Enhancement Plan or course of action to develop interprofessional
training in medical/health professions education as required by the
Southern Association of Colleges and Schools (SACS) reaffirmation of
accreditation. She also helped establish other related activities such
as Interprofessional Day and she provided support for the Clarion
Inteprofessional team competition.
On diversity issues, West established MUSC’s partnership with the
National Coalition Building Institute, which provides training, tools
and strategies to promoting diversity and reduce prejudice on campus.
Recently, West was the 2009 recipient of the Dr. Martin Luther King Jr.
Recognition Award, a student award presented by the Black History
Intercollegiate Consortium of which MUSC is a member.
On Jan. 19, West was presented with the MUSC Foundation’s Distinguished
Faculty Service Award, the university’s highest honor recognizing her
40 years of outstanding service. Joining her was husband, Wally, and
sons, Rich and John.
She attributes her career success to the opportunity of working with
many talented people including MUSC President Ray Greenberg, M.D.,
Ph.D., John Raymond, M.D., DCI professor of medicine and vice president
for Academic Affairs and Provost and Rosalie Crouch, Ph.D., former vice
president for academic affairs and provost and professor, Department of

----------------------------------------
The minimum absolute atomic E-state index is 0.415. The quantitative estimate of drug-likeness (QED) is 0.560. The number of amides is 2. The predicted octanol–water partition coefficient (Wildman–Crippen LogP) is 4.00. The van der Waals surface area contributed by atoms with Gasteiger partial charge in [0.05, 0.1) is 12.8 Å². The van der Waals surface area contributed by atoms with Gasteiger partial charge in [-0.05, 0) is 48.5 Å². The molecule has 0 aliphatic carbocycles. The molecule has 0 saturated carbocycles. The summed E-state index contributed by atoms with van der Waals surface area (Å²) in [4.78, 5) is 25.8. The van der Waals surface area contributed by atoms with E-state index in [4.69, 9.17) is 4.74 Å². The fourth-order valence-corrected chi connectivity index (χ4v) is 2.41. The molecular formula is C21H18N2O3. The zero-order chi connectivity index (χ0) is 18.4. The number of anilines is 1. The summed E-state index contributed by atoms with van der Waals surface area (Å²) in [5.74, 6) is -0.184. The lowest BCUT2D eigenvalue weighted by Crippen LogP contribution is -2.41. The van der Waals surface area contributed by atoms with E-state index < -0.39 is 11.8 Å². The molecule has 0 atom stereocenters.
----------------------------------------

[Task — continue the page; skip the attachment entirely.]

“Nurturing is how I’d describe Valerie and her commitment to raising
her family and dedication to supporting students, faculty and patients
at MUSC. Her interest and devotion to interdisciplinary education, the
health professions and student leadership through the Presidential
Scholars Program and other educational efforts should be commended. She
brings a tremendous aspect to women leadership on campus,” said Crouch.
Dr. Valerie West with Dr. Deborah Deas during West's retirement celebration.
Upon retirement, West hopes to travel and devote her time to other
interests and hobbies including golf. She’s sure she can share her
talent for teamwork and organizational skills working in the Tri-county
community as she returns to private life.
“Dr. West has conducted herself with equanimity, poise, grace, good
humor and total dedication to our students and the institution
throughout her career. She has been a superb teacher and committed
mentor, a strong proponent of interprofessional education, and an eager
and interactive participant in numerous committee duties. Her
contributions and commitment to excellence, and her professionalism
have been a source of strength and pride to this office and have
benefited our institution enormously. We are fortunate that Dr. West
has given so much of her time, energy and talents to our institution
during her 40 years at MUSC,” said Raymond.
Friday, March 6, 2009